Washington Channel

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Washington Channel
SW Waterfront, DC.jpg
View of the Washington Channel from the Southwest Waterfront.
Country United States
Physical characteristics
Main source Tidal Basin
0 feet (0 m)
River mouth Anacostia River at Hains Point
0 feet (0 m)
Length 2 miles (3.2 km)
Basin features
River system Potomac River

The Washington Channel is a channel that parallels the Potomac River in Washington, D.C. It is located between the Southwest Waterfront on the east side and East Potomac Park on the west side. The channel is two miles long, receives outflow from the Tidal Basin at its north end, and empties into the Anacostia River at Hains Point at its south end. The channel's depth ranges from 8.8 feet (2.7 m) to 23 feet (7.0 m).[1][2]

The Washington Channel's east bank is lined with restaurants, inns, and marinas including Washington Marina, Gangplank Marina (the only liveaboard marina in the District of Columbia), and Capital Yacht Club. The Maine Avenue Fish Market is situated at the north end of the channel, south of the 14th Street Bridge complex. The Women's Titanic Memorial, Fort Lesley J. McNair, the National Defense University, and James Creek Marina are located near the south end of the channel. As of August 2010, the USS Sequoia—a former United States presidential yacht—is docked at a pier in the Washington Channel.[3]

Transfer of responsibility[edit]

Aerial view from the south of East Potomac Park and the Washington Channel, ca. 1935.

On June 16, 2010, District of Columbia Delegate Eleanor Holmes Norton introduced a bill (H.R. 5545) into the House of Representatives during the 111th United States Congress that would have transferred responsibility for part of the Washington Channel from the Army Corps of Engineers to the District.[4] The House passed the bill on July 20, 2010.[4] The Senate Committee on Environment and Public Works received the bill on the following day.[4][5]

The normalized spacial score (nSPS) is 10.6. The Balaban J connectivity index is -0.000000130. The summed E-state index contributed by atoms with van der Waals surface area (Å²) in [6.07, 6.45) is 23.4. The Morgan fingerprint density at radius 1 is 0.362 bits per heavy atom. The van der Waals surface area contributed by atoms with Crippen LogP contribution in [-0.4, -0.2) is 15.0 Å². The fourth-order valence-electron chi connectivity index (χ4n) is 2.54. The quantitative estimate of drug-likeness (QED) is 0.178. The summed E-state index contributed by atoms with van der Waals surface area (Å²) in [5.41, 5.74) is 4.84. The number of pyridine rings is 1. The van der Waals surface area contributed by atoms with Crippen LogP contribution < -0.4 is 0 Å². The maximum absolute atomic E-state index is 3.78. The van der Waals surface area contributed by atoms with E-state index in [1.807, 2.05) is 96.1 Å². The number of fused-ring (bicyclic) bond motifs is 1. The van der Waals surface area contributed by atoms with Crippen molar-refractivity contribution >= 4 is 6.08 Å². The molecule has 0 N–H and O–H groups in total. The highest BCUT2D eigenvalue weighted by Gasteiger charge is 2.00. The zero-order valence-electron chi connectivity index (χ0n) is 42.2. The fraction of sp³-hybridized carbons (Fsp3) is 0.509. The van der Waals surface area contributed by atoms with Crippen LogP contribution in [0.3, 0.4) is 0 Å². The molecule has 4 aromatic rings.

Norton's bill was part of a larger plan to redevelop the Southwest Waterfront, some goals of which are "to extend docks and increase maritime activity just a short eyeshot from the U.S. Capitol building."[6] The Coast Guard, the Navy, and the Army Corps of Engineers agreed that this transfer "will not affect navigation interests or adversely affect navigation safety."[6] The area under consideration extended from the north end of the Channel to just south of the police pier, totaling 17.84399 acres (7.22121 ha) of water Crossings[6] However, the Senate did not pass the legislation.[4]

Delegate Norton reintroduced the bill into the House of Representatives on February 15, 2011, during the 112th United States Congress.[7] The 2011 bill (H.R. 723) was incorporated into H.R. 2297 (To promote the development of the Southwest waterfront in the District of Columbia, and for other purposes), which became Public Law 112-143 (126 Stat. 990 - 126 Stat. 992) after President Barack Obama signed it on July 9, 2012.[8]

Crossings[edit]

References[edit]

  1. ^ "Washington Channel". Geographic Names Information System. United States Geological Survey. Retrieved May 5, 2010. 
  2. ^ United States Coast Pilot. 3 (43rd ed.). Washington, D.C.: National Ocean Service. 2010. p. 318. Retrieved May 5, 2010. 
  3. ^ "U.S.S. Sequoia - Directions". Sequoia Presidential Yacht Group. Retrieved August 10, 2010. 
  4. ^ a b c d Bill summary and status at THOMAS: H.R. 5545
  5. ^ Neibauer, Michael (July 20, 2010). "Norton's SW Waterfront Bill Passes". WBJBizBeat. Washington Business Journal. Retrieved August 10, 2010. 
  6. ^ a b c 2010 Congressional Record, Vol. 156, Page H5743 (July 20, 2010).
  7. ^ H.R. 723: To deauthorize a portion of the project for navigation, Potomac River, Washington Channel, District of Columbia, under the jurisdiction of the Corps of Engineers
  8. ^ Pub.L. 112–143, H.R. 2297, 126 Stat. 990, enacted July 9, 2012

External links[edit]

Coordinates: 38°52′16.9″N 77°1′14.9″W / 38.871361°N 77.020806°W / 38.871361; -77.020806